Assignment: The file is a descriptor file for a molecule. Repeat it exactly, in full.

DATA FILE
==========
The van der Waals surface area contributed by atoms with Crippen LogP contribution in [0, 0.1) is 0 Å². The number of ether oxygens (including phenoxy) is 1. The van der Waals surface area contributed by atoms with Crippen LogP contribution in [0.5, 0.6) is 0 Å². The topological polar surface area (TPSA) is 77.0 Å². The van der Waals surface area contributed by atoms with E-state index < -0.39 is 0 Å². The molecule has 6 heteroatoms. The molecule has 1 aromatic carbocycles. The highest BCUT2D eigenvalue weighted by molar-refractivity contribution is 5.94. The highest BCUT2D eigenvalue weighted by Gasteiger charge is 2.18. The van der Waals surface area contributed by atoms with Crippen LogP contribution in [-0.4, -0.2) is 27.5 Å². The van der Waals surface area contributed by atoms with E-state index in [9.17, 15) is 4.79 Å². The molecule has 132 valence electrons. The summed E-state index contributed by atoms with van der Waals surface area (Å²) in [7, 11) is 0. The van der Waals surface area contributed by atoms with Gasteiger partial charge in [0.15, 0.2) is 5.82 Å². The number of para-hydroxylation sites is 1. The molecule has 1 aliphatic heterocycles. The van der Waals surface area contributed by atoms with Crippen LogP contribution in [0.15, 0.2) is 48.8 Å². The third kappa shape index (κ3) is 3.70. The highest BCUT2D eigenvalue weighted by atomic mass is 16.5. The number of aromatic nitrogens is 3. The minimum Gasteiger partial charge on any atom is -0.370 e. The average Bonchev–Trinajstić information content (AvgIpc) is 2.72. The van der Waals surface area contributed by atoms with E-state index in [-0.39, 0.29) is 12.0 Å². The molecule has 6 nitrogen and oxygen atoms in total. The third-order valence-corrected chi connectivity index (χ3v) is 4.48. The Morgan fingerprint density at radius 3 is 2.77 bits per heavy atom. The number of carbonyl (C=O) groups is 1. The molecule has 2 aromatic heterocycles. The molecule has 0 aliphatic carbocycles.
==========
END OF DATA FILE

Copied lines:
The van der Waals surface area contributed by atoms with Crippen LogP contribution in [0, 0.1) is 0 Å². The number of ether oxygens (including phenoxy) is 1. The van der Waals surface area contributed by atoms with Crippen LogP contribution in [0.5, 0.6) is 0 Å². The topological polar surface area (TPSA) is 77.0 Å². The van der Waals surface area contributed by atoms with E-state index < -0.39 is 0 Å². The molecule has 6 heteroatoms. The molecule has 1 aromatic carbocycles. The highest BCUT2D eigenvalue weighted by molar-refractivity contribution is 5.94. The highest BCUT2D eigenvalue weighted by Gasteiger charge is 2.18. The van der Waals surface area contributed by atoms with Crippen LogP contribution in [-0.4, -0.2) is 27.5 Å². The van der Waals surface area contributed by atoms with E-state index in [9.17, 15) is 4.79 Å². The molecule has 132 valence electrons. The summed E-state index contributed by atoms with van der Waals surface area (Å²) in [7, 11) is 0. The van der Waals surface area contributed by atoms with Gasteiger partial charge in [0.15, 0.2) is 5.82 Å². The number of para-hydroxylation sites is 1. The molecule has 1 aliphatic heterocycles. The van der Waals surface area contributed by atoms with Crippen LogP contribution in [0.15, 0.2) is 48.8 Å². The third kappa shape index (κ3) is 3.70. The highest BCUT2D eigenvalue weighted by atomic mass is 16.5. The number of aromatic nitrogens is 3. The minimum Gasteiger partial charge on any atom is -0.370 e. The average Bonchev–Trinajstić information content (AvgIpc) is 2.72. The van der Waals surface area contributed by atoms with E-state index in [-0.39, 0.29) is 12.0 Å². The molecule has 6 nitrogen and oxygen atoms in total. The third-order valence-corrected chi connectivity index (χ3v) is 4.48. The Morgan fingerprint density at radius 3 is 2.77 bits per heavy atom. The number of carbonyl (C=O) groups is 1. The molecule has 2 aromatic heterocycles. The molecule has 0 aliphatic carbocycles.